Republican Massachusetts Governor Charlie Baker admitted this week that he is considering implementing jab passports in his state.
In a new interview on Monday, Baker said that he wants to team up with other states to give people QR codes that will show that they have been dosed with an experimental shot against COVID-19.
“It’s a universal standard, and we’ve been working with a bunch of other states, there’s probably 15 or 20 of them, to try to create a single QR code that can be used for all sorts of things where people may choose to require a vaccine,” Baker said, going on to add that he already has a code for himself because “it’s my proof that I’ve been vaccinated.”
Baker went on to say that booster shots are so in “demand” that people have to schedule them a week or two in advance.
“Now, they may not be in the place somebody wants to go to get one,” he said. “And it may be a week or ten days out or two weeks out before they can get one. But given the fact that we have far more demand now that we had a couple of weeks ago, we’re going to see if we can increase our capacity to do more.”
Sen. Barry Finegold (D-Andover) first wrote to Baker seven months ago asking for jab passports. He feels that they are the best option to “standardize” and avoid confusion as cities reopen and people travel more.
“You go to different states and cities, and different places have different rules,” Finegold told The Boston Herald. “It would be so much easier if we had a vaccine passport we could flash and be done with it.”
It is unclear when jab passports would go into effect in Massachusetts and what exactly they would look like.
“The Baker-Polito Administration has been exploring a voluntary vaccine credential system to help residents more easily access their vaccine records and has been in touch with other states to learn more about their similar efforts,” said Baker administration Press Secretary Terry MacCormack, adding that the administration “has no plans for a statewide vaccine requirement.”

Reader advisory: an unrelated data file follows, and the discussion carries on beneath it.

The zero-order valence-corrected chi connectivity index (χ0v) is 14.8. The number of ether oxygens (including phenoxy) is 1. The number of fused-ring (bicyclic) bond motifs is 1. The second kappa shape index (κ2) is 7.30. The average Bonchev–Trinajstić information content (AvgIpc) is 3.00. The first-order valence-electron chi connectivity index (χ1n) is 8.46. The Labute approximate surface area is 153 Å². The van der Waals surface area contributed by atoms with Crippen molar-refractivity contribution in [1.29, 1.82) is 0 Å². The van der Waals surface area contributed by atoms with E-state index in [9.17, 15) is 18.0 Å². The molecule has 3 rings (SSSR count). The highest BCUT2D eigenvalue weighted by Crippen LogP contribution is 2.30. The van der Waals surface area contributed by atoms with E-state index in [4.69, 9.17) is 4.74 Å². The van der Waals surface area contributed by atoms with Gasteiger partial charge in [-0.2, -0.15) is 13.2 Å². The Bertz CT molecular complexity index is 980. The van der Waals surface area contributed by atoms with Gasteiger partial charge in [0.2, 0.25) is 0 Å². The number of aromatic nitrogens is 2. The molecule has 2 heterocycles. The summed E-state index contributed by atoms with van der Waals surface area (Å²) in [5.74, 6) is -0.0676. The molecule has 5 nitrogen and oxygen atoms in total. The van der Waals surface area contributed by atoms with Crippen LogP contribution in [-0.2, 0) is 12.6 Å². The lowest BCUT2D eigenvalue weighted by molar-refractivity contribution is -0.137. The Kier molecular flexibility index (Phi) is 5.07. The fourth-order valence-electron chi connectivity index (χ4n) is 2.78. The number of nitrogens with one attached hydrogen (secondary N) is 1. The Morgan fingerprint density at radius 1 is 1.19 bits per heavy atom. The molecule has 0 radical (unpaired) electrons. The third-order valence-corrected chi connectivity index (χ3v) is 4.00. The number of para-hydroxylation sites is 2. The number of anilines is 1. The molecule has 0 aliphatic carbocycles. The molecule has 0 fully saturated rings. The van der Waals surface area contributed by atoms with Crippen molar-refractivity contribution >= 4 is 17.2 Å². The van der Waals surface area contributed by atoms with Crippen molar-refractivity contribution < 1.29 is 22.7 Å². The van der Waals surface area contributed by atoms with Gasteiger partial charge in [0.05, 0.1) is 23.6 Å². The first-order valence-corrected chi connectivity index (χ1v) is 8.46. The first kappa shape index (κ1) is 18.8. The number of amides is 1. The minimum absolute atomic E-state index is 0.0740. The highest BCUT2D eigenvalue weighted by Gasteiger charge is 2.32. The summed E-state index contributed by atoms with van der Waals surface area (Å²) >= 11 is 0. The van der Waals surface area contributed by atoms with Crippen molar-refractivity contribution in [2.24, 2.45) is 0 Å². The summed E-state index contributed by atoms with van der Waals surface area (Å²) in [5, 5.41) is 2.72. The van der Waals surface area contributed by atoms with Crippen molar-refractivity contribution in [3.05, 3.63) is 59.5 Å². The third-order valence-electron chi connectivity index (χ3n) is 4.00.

Boston Mayor Michelle Wu said on GBH last week that the city is considering imposing an indoor jab mandate for certain venues like restaurants and performance areas.
“We’re following the data very closely and thinking about every tool that the city of Boston has,” Wu said. “I still very much think that we should be taking all possible action to protect our community members, to protect customers.”
The opinions expressed by contributors and/or content partners are their own and do not necessarily reflect the views of Red Voice Media. Contact us for guidelines on submitting your own commentary. Red Voice Media would like to make a point of clarification on why we do not refer to any shot related to COVID-19 as a "vaccine." According to the CDC, the definition of a vaccine necessitates that said vaccine have a lasting effect of at least one year in preventing the contraction of the virus or disease it's intended to fight. Because all of the COVID-19 shots thus far available have barely offered six months of protection, and even then not absolute, Red Voice Media has made the decision hereafter to no longer refer to the Pfizer, Moderna, or Johnson & Johnson substances as vaccinations.